Mandela in prisonAnd by this point the film completely grips you. It is may be because of the striking similarities between our own freedom struggle. Mandela comes across as more of Bhagat Singh or Tilak rather than Gandhi. And later his arrests and Rivonia Trial furthers his ‘BhagatSinghsque’ image. Only difference is the verdict in the trial. The South African judge purposefully denies them death sentence, not wanting to make them martyrs which otherwise could provoke similar response from others. Mandela is then sent to the infamous Robben island, categorized as D grade prisoner. Mandela ends up spending a total of 27 years in prison. And that is the challenging part of the film where the filmmakers excels. There is a parallel track of Winnie Mandela’s, where we see that she is regularly arrested and tortured. Even a prison guard taunts Mandela about her and he almost looses his cool. At the same time Mandela continues his demand to be treated as political prisoner but step by step. And Winnie continues to fight. She becomes more and more involved in armed struggle. It is due to her efforts that Mandela remained in the people’s memory all the time, Nationally and Internationally. What is shown briefly is probably the most important turn of the events in South African anti apartheid struggle. First is the rise of Steve Biko and the ultra Black Consciousness Movement (BCM) and second is the UN sanctions on South Africa. South African government is now surrounded by massive violent outburst at home and political embargo worldwide. It soon becomes a civil war like situation.
“It is said that no one truly knows a nation until one has been inside its jails. A nation should not be judged by how it treats its highest citizens, but its lowest ones.”
― Nelson Mandela
And the only hope is Mandela. That’s where we see a completely different Mandela, with his non compromising attitude of majority rule but at the same time with favoring racial reconciliation. It was a delicate situation. Now whites becomes the target. There are some archival footage shown in the film which shows a white woman and man beaten up by the mob. There is scene which shows violent fight between two different nationalist black groups. South African Government’s fear drives them to negotiate with Mandela. And the discussion that follows is a master class in negotiations. That’s where we really see the greatness of Mandela. going against colleague, wife Winnie and more radical groups as he starts negotiating with the government. The biggest achievement is the concept of National reconciliation and then convincing the whole Nation to drop arms and talk peace. After so many years of apartheid and oppression, South Africans were smelling blood. They were full of revenge. Whites were scared. Even though they had armed forces, it was too difficult to control the majority. They were unwilling to hand power, mainly because they feared backlash. At such times asking people to forgive and reconcile is Mandela’s greatest achievement. It is collectively an achievement of Homo Sapiens species, who have natural tendency of revenge. It is a step towards future politics, where vengeance and hatred has no place. And the film captures these emotions perfectly. I think it is a must watch film only because of the portrayal of Mandela’s effort of reconciliation. It is very inspiring and uplifting. And it is the main message of the film. It is already a 2 and half hour film which is standard duration for a biographical film. There could have been more detailing. But I think the intensity of the message could have been lost. The film is made specially with global audience in mind. And hence I don’t think it should have been any longer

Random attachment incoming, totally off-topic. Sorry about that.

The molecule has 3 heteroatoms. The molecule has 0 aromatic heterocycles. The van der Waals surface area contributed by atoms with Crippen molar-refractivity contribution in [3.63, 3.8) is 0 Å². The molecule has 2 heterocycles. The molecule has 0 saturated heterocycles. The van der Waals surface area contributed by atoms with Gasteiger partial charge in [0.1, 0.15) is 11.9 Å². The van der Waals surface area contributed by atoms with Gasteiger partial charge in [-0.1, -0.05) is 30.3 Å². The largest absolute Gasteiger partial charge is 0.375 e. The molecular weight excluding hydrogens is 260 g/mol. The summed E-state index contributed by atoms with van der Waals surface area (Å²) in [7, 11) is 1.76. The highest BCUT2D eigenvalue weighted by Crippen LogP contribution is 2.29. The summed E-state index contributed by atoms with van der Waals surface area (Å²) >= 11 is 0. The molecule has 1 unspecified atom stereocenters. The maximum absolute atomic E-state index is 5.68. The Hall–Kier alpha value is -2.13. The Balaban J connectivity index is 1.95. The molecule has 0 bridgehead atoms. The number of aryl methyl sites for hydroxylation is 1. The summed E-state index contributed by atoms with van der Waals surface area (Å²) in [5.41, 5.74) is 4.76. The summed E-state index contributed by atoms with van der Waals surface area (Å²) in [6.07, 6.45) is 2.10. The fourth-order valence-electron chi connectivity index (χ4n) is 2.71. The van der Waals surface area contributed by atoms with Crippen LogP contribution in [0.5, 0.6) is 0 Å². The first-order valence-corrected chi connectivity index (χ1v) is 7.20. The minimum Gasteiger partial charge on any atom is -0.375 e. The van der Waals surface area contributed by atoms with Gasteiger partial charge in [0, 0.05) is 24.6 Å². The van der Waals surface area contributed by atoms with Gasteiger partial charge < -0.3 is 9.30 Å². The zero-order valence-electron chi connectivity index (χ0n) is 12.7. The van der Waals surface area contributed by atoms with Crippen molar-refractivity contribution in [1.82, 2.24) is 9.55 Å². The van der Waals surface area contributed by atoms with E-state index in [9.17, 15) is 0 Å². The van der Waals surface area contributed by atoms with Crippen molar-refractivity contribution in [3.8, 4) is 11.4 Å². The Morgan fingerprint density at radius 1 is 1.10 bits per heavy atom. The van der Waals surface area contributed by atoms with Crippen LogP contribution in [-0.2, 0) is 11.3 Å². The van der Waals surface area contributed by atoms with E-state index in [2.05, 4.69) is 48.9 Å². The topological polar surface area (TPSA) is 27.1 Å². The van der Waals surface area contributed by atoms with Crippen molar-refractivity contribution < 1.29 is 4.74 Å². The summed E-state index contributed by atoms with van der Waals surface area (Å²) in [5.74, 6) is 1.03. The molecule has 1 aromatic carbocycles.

“No one is born hating another person because of the color of his skin, or his background, or his religion. People must learn to hate, and if they can learn to hate, they can be taught to love, for love comes more naturally to the human heart than its opposite.”
― Nelson Mandela
The cinematography is awesome. It captures wide African plains and re creates old era of apartheid beautifully.The acting is outstanding. Idris Alba is perfectly cast. To be very frank the film belongs to him. It is one of the best motion pictures performances that you can get to see these days. Naomie Harris’s portrayal of Winnie Mandela is equally intense. Rest of the cast is equally good. As the film is based on Madiba’s biography, it sticks with him. No other character apart from Winnie actually stands out. At the end it is a must watch film for all those who think of themselves as politically conscious. Even otherwise it may raise your political awareness, as it just did to me. It is not just a biographical film of a great man of our times, it is an excellent cinematic experience.
“I have walked that long road to freedom. I have tried not to falter; I have made missteps along the way. But I have discovered the secret that after climbing a great hill, one only finds that there are many more hills to climb. I have taken a moment here to rest, to steal a view of the glorious vista that surrounds me, to look back on the distance I have come. But I can only rest for a moment, for with freedom come responsibilities, and I dare not linger, for my long walk is not ended.”
― Nelson Mandela